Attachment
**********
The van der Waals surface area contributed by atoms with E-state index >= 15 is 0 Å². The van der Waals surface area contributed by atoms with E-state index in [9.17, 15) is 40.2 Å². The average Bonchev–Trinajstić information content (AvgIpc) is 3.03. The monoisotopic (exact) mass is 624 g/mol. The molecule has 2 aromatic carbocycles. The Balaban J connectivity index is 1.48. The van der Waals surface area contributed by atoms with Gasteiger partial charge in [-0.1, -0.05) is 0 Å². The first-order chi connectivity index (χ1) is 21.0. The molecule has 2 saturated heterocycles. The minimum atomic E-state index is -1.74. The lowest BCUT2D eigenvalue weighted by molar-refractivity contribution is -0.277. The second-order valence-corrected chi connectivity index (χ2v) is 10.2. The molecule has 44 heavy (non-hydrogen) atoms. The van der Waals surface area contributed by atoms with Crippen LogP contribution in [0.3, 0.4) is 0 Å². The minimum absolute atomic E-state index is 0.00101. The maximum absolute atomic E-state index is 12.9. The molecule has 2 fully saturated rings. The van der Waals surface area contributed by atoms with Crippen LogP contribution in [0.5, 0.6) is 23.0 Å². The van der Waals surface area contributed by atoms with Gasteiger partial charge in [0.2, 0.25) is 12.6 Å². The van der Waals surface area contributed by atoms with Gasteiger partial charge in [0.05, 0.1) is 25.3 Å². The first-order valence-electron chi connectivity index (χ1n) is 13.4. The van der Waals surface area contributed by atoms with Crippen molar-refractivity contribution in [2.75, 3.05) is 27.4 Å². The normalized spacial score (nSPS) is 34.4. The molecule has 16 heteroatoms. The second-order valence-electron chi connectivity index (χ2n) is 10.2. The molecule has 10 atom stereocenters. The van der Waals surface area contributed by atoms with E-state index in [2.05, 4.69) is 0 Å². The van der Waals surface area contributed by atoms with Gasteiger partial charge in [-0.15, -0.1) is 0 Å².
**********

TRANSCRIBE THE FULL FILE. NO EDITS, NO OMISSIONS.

The van der Waals surface area contributed by atoms with E-state index >= 15 is 0 Å². The van der Waals surface area contributed by atoms with E-state index in [9.17, 15) is 40.2 Å². The average Bonchev–Trinajstić information content (AvgIpc) is 3.03. The monoisotopic (exact) mass is 624 g/mol. The molecule has 2 aromatic carbocycles. The Balaban J connectivity index is 1.48. The van der Waals surface area contributed by atoms with Gasteiger partial charge in [-0.1, -0.05) is 0 Å². The first-order chi connectivity index (χ1) is 21.0. The molecule has 2 saturated heterocycles. The minimum atomic E-state index is -1.74. The lowest BCUT2D eigenvalue weighted by molar-refractivity contribution is -0.277. The second-order valence-corrected chi connectivity index (χ2v) is 10.2. The molecule has 44 heavy (non-hydrogen) atoms. The van der Waals surface area contributed by atoms with Crippen LogP contribution in [0.3, 0.4) is 0 Å². The minimum absolute atomic E-state index is 0.00101. The maximum absolute atomic E-state index is 12.9. The molecule has 2 fully saturated rings. The van der Waals surface area contributed by atoms with Crippen LogP contribution in [0.5, 0.6) is 23.0 Å². The van der Waals surface area contributed by atoms with Gasteiger partial charge in [0.2, 0.25) is 12.6 Å². The van der Waals surface area contributed by atoms with Gasteiger partial charge in [0.05, 0.1) is 25.3 Å². The first-order valence-electron chi connectivity index (χ1n) is 13.4. The van der Waals surface area contributed by atoms with Crippen molar-refractivity contribution in [2.75, 3.05) is 27.4 Å². The normalized spacial score (nSPS) is 34.4. The molecule has 16 heteroatoms. The second-order valence-electron chi connectivity index (χ2n) is 10.2. The molecule has 10 atom stereocenters. The van der Waals surface area contributed by atoms with E-state index in [2.05, 4.69) is 0 Å². The van der Waals surface area contributed by atoms with Gasteiger partial charge in [-0.15, -0.1) is 0 Å².